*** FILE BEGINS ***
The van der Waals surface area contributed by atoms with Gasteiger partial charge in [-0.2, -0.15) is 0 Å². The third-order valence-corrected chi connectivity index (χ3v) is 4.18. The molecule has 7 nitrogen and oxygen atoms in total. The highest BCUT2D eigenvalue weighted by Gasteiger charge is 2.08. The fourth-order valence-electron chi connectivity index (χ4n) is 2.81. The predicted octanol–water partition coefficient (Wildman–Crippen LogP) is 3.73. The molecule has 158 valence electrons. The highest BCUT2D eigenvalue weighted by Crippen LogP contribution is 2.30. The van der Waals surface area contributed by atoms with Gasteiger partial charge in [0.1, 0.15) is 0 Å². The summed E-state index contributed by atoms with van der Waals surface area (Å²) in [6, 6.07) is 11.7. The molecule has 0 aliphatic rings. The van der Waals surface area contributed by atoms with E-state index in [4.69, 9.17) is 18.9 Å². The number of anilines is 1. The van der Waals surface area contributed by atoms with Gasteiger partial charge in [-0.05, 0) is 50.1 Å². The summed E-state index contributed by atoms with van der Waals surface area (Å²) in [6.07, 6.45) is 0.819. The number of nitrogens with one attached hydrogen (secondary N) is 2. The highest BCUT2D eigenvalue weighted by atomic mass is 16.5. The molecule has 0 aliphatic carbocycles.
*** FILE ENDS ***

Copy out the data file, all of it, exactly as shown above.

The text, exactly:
The van der Waals surface area contributed by atoms with Gasteiger partial charge in [-0.2, -0.15) is 0 Å². The third-order valence-corrected chi connectivity index (χ3v) is 4.18. The molecule has 7 nitrogen and oxygen atoms in total. The highest BCUT2D eigenvalue weighted by Gasteiger charge is 2.08. The fourth-order valence-electron chi connectivity index (χ4n) is 2.81. The predicted octanol–water partition coefficient (Wildman–Crippen LogP) is 3.73. The molecule has 158 valence electrons. The highest BCUT2D eigenvalue weighted by Crippen LogP contribution is 2.30. The van der Waals surface area contributed by atoms with Gasteiger partial charge in [0.1, 0.15) is 0 Å². The summed E-state index contributed by atoms with van der Waals surface area (Å²) in [6, 6.07) is 11.7. The molecule has 0 aliphatic rings. The van der Waals surface area contributed by atoms with E-state index in [4.69, 9.17) is 18.9 Å². The number of anilines is 1. The van der Waals surface area contributed by atoms with Gasteiger partial charge in [-0.05, 0) is 50.1 Å². The summed E-state index contributed by atoms with van der Waals surface area (Å²) in [6.07, 6.45) is 0.819. The number of nitrogens with one attached hydrogen (secondary N) is 2. The highest BCUT2D eigenvalue weighted by atomic mass is 16.5. The molecule has 0 aliphatic carbocycles.